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Commentary: "Three Rings Vulvoscopy": A New Approach to the Vulva (pp. 145-154) $0.00
Authors:  (Vesna Harni, Damir Babic, and Dubravko Barisic, Ginecological Clinic Dr. Vesna Harni, Zagreb, and others)
Abstract:
In the attempt to colposcopically examine the vulva, it is essential to know the histology of vulvar skin, since the complexity of the vulvar anatomy requires a different assessment of the seemingly same types of lesions in this area. Thickness of the vulvar skin affects the opacity; the vascular patterns are less marked and less marked and less reliable than with colposcopy of the cervix. Vascular aberrations, such as punctuations and mosaic, can be practically seen only on the inner portions of the labia minora where the
keratin layer is thinner and vestibular epithelium does not contain a keratin layer [1].
The most recent classification of vulvar diseases by the International Society for Study of Vulvovaginal Disease (ISSVD) and the International Federation for Cervical Pathology and Colposcopy (IFCPC) from 2011 introduced a detailed description of vulvar lesions according to dermatological criteria, which includes various variables that characterize each lesion by its size, location, type, color and secondary morphology according to dermatological criteria [2, 3]. Implementation of these recommendations in daily gynecological practice results in further efforts to assess and plan the treatment of vulvar lesions.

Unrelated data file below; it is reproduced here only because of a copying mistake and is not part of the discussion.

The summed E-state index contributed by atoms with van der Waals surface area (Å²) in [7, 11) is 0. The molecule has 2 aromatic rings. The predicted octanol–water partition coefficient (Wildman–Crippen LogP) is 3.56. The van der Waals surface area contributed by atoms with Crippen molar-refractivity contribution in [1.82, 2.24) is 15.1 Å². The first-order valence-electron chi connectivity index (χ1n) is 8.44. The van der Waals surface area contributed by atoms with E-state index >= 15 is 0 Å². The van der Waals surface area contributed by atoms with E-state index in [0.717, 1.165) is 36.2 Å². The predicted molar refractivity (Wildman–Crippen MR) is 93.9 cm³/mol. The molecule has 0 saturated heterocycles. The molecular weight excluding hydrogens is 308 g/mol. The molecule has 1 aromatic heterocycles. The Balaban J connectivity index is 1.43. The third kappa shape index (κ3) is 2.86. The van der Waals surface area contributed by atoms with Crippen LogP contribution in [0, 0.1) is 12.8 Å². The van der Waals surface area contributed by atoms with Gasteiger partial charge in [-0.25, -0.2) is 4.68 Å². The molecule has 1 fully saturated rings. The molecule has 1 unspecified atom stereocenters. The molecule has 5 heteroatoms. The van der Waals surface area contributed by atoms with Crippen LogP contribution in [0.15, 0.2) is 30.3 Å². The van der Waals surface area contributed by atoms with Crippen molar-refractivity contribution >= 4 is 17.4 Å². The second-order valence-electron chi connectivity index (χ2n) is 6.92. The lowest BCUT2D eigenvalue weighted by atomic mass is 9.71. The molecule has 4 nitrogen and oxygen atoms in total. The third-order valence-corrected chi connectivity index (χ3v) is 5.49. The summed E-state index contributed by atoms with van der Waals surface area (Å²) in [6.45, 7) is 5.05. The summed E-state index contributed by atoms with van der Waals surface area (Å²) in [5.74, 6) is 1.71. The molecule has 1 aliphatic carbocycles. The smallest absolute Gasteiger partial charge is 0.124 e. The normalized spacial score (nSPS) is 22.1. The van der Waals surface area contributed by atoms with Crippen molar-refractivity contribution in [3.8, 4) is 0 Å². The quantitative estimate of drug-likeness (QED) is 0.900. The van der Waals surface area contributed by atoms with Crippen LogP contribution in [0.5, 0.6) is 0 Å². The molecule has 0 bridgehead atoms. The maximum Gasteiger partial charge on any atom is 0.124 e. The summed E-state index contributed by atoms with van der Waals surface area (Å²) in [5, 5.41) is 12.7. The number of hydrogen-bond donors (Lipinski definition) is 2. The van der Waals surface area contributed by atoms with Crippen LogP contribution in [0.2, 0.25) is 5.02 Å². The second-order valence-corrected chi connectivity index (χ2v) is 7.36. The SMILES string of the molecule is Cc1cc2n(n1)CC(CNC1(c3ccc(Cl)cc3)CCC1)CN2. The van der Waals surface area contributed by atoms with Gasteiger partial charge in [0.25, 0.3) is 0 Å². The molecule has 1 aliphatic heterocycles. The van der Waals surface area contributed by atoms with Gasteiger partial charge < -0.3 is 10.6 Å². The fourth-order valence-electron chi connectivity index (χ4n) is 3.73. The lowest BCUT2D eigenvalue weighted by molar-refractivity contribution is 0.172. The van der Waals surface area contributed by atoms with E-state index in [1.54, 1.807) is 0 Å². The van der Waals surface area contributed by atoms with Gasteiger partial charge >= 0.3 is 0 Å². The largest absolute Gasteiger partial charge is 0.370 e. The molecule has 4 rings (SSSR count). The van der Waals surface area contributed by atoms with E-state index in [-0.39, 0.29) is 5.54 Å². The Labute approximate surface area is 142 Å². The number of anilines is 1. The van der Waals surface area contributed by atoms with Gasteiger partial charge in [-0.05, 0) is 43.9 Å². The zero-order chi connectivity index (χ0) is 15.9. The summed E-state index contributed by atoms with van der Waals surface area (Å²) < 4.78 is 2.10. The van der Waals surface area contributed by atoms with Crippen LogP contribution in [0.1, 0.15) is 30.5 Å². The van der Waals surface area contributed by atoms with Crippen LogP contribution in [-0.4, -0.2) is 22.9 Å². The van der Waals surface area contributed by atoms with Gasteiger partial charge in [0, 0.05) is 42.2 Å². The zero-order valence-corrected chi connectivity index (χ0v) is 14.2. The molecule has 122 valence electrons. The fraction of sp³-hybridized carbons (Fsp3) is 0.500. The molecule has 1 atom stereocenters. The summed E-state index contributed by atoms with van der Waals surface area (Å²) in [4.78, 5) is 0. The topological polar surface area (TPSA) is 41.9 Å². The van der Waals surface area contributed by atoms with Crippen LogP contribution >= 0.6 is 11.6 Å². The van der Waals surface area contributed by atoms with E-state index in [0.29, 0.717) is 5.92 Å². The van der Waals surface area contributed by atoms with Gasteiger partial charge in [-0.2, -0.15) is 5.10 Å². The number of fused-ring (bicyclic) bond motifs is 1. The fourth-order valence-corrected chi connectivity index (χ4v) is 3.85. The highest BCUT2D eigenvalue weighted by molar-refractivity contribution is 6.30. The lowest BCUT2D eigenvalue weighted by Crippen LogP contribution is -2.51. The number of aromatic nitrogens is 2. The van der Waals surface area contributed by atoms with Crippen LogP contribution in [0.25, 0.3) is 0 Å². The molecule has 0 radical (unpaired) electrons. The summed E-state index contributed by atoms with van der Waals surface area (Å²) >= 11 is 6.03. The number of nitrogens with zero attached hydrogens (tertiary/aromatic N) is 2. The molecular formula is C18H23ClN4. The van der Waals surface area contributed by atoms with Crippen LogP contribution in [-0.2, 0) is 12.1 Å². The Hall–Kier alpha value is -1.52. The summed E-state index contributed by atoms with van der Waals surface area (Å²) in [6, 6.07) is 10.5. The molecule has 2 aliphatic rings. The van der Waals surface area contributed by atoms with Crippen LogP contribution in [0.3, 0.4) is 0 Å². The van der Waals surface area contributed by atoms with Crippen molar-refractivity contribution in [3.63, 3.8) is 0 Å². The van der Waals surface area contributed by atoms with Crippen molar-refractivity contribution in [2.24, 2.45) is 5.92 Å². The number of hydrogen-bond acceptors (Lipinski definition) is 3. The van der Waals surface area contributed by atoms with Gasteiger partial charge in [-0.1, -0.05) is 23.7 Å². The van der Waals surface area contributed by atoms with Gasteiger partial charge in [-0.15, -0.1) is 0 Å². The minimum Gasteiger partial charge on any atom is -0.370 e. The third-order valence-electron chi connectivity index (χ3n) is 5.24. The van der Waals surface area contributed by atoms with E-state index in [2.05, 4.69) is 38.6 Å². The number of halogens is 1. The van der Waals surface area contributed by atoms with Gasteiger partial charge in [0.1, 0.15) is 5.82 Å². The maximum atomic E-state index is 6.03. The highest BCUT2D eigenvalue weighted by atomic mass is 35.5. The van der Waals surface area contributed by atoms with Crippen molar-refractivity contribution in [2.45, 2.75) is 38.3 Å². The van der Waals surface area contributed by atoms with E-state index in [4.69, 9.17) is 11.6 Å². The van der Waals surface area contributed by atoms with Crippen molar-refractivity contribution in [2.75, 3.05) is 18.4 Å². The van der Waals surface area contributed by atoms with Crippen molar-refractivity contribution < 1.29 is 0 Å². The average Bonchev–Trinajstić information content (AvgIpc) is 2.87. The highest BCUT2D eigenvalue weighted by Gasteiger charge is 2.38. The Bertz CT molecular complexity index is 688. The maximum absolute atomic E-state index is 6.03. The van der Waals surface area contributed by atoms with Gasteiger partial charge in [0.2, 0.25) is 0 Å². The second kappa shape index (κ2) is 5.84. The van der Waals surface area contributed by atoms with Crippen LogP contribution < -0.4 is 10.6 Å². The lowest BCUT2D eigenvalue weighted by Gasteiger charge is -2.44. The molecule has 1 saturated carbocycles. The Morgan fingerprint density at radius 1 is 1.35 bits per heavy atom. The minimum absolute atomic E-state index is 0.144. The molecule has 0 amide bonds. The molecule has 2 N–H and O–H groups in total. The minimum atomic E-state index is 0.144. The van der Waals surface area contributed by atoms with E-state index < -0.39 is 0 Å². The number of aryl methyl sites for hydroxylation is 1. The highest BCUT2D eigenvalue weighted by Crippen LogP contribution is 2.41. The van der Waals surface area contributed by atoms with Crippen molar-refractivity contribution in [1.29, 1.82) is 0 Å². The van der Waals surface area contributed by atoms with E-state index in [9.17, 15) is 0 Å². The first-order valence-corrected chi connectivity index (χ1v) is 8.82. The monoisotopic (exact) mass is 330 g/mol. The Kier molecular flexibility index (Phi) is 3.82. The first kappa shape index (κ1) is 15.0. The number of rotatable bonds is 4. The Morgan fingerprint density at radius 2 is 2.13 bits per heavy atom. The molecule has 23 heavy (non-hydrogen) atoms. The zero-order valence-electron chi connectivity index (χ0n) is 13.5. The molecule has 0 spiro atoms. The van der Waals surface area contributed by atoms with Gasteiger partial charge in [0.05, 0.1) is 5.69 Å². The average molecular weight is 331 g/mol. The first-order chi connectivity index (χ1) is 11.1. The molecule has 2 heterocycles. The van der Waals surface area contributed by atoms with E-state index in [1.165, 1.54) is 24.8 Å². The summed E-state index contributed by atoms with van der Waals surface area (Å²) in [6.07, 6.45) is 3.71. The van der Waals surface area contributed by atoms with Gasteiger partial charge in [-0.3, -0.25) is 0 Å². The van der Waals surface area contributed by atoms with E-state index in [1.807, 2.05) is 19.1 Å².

Vulvodynia is another issue, defined as vulvar discomfort, most often described as burning pain, occuring in the absence of relevant visible finding or a specific neurological disorder, which is diagnosed using Friedrich’s criteria and “per exclusion” [4–7].
Symptoms that indicate disease of the vulva include burning, stinging, soreness, irritation, feeling as if being cut with a knife or paper, stabbing, sticking, itching, inflammation and pain [8]. Very often there are no differences in symptoms between vulvar dermatosis and vulvodynia.
This was the reason for testing a new concept of vulvoscopy adapted to the anatomy of the vulva, according to the differences in histological structure and embryological origin of the vulvar structures. 


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Commentary: "Three Rings Vulvoscopy": A New Approach to the Vulva (pp. 145-154)